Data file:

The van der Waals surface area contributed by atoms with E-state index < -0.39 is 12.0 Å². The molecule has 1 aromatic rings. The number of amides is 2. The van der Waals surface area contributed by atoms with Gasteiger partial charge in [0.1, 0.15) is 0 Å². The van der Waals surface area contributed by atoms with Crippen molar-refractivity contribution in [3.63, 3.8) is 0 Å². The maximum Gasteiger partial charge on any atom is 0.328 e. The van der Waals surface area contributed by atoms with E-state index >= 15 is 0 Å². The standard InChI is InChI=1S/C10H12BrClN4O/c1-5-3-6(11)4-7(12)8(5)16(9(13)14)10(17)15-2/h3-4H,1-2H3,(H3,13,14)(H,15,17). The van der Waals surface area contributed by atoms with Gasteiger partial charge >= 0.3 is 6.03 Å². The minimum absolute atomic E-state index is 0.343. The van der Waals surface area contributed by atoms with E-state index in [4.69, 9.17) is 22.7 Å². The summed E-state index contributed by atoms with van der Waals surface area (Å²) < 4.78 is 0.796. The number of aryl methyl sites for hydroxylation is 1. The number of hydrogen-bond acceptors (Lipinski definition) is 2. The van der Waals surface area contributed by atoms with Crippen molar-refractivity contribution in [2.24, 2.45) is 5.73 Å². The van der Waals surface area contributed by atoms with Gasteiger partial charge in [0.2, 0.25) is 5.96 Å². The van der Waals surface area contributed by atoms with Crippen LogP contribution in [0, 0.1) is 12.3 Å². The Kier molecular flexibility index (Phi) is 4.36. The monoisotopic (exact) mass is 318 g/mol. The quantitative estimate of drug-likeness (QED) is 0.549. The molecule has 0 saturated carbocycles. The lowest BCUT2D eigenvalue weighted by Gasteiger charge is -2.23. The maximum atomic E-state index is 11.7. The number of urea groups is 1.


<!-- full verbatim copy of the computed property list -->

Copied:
The van der Waals surface area contributed by atoms with E-state index < -0.39 is 12.0 Å². The molecule has 1 aromatic rings. The number of amides is 2. The van der Waals surface area contributed by atoms with Gasteiger partial charge in [0.1, 0.15) is 0 Å². The van der Waals surface area contributed by atoms with Crippen molar-refractivity contribution in [3.63, 3.8) is 0 Å². The maximum Gasteiger partial charge on any atom is 0.328 e. The van der Waals surface area contributed by atoms with E-state index >= 15 is 0 Å². The standard InChI is InChI=1S/C10H12BrClN4O/c1-5-3-6(11)4-7(12)8(5)16(9(13)14)10(17)15-2/h3-4H,1-2H3,(H3,13,14)(H,15,17). The van der Waals surface area contributed by atoms with Gasteiger partial charge >= 0.3 is 6.03 Å². The minimum absolute atomic E-state index is 0.343. The van der Waals surface area contributed by atoms with E-state index in [4.69, 9.17) is 22.7 Å². The summed E-state index contributed by atoms with van der Waals surface area (Å²) < 4.78 is 0.796. The number of aryl methyl sites for hydroxylation is 1. The number of hydrogen-bond acceptors (Lipinski definition) is 2. The van der Waals surface area contributed by atoms with Crippen molar-refractivity contribution in [2.24, 2.45) is 5.73 Å². The van der Waals surface area contributed by atoms with Gasteiger partial charge in [0.2, 0.25) is 5.96 Å². The van der Waals surface area contributed by atoms with Crippen LogP contribution in [0, 0.1) is 12.3 Å². The Kier molecular flexibility index (Phi) is 4.36. The monoisotopic (exact) mass is 318 g/mol. The quantitative estimate of drug-likeness (QED) is 0.549. The molecule has 0 saturated carbocycles. The lowest BCUT2D eigenvalue weighted by Gasteiger charge is -2.23. The maximum atomic E-state index is 11.7. The number of urea groups is 1.